When endocarditis is caused by a bacterial infection, it usually is treated with four to six weeks of antibiotics. The type of antibiotic and the length of therapy depend on the results of the blood cultures. Antibiotic treatment is given intravenously (through a vein). Treatment is almost always started while you are in the hospital. When your doctor determines it is safe, you can be discharged home to finish the course of intravenous antibiotics.
Sometimes the infected heart valve must be replaced surgically. Indications for surgery may include:
Damage to a heart valve that is severe enough to cause heart failure unresponsive to medical therapy
Backflow of blood through the aortic or mitral valve (regurgitation) that is severe and unresponsive to medical therapy
Formation of an abscess around a heart valve
Endocarditis caused by an organism not responding to antibiotics. For example, fungal endocarditis often responds poorly to intravenous antifungal medications
Abnormal growth of organisms (vegetation) larger than 10 millimeters (seen on echocardiography) clinging to a heart valve and not shrinking with antibiotic therapy
Recurrent embolization from pieces of the vegetation that continue to break away from the heart valve, enter the blood stream and get lodged in other organs. For example, recurrent strokes from emboli to the brain.
When To Call a Professional
Call your doctor whenever you experience symptoms of acute or subacute endocarditis, especially if you have a history of heart valve damage, a known heart murmur or an implanted device in your heart (artificial valve or pacemaker wire).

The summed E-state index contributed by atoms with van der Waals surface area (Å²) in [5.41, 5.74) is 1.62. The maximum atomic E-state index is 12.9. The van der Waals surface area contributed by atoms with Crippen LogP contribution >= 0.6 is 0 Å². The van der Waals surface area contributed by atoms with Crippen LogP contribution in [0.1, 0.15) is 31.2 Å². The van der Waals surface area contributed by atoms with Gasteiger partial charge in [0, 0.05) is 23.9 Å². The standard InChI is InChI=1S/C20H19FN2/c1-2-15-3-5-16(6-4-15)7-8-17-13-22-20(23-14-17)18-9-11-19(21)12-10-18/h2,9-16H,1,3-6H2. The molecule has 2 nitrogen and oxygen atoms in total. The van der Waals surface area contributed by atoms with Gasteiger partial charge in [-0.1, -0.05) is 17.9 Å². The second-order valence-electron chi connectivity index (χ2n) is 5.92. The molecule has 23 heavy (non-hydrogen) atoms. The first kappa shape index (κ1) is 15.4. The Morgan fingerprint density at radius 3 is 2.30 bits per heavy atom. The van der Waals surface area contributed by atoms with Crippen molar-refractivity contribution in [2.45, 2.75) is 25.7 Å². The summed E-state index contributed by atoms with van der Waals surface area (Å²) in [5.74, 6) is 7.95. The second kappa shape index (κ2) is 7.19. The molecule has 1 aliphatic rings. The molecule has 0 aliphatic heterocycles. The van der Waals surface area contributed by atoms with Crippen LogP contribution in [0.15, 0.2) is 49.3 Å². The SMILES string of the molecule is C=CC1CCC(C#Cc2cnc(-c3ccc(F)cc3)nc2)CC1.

With prompt diagnosis and proper medical treatment, over 90% of patients with bacterial endocarditis recover. Those whose endocarditis affects the right side of the heart usually have a better outlook than those with left-side involvement. In cases in which endocarditis is caused by fungi, the prognosis is usually worse than for bacterial endocarditis.
Some possible complications of endocarditis include:
Congestive heart failure
Floating blood clots, called emboli, in the bloodstream that lodge in the brain, lungs or coronary arteries
If acute endocarditis remains untreated, it can be fatal in less than six weeks. Untreated subacute endocarditis can cause death within six weeks to one year.
Learn more about Endocarditis
Drugs associated with:
Micromedex® Care Notes:
Mayo Clinic Reference:
American Heart Association (AHA)
7272 Greenville Ave.
Dallas, TX 75231
National Heart, Lung, and Blood Institute (NHLBI)
P.O. Box 30105
Bethesda, MD 20824-0105
Phone: (301) 592-8573
TTY: (240) 629-3255
Fax: (301) 592-8563
American College of Cardiology
9111 Old Georgetown Road
Bethesda, MD 20814-1699
Toll-Free: 1-800-253-4636, ext. 694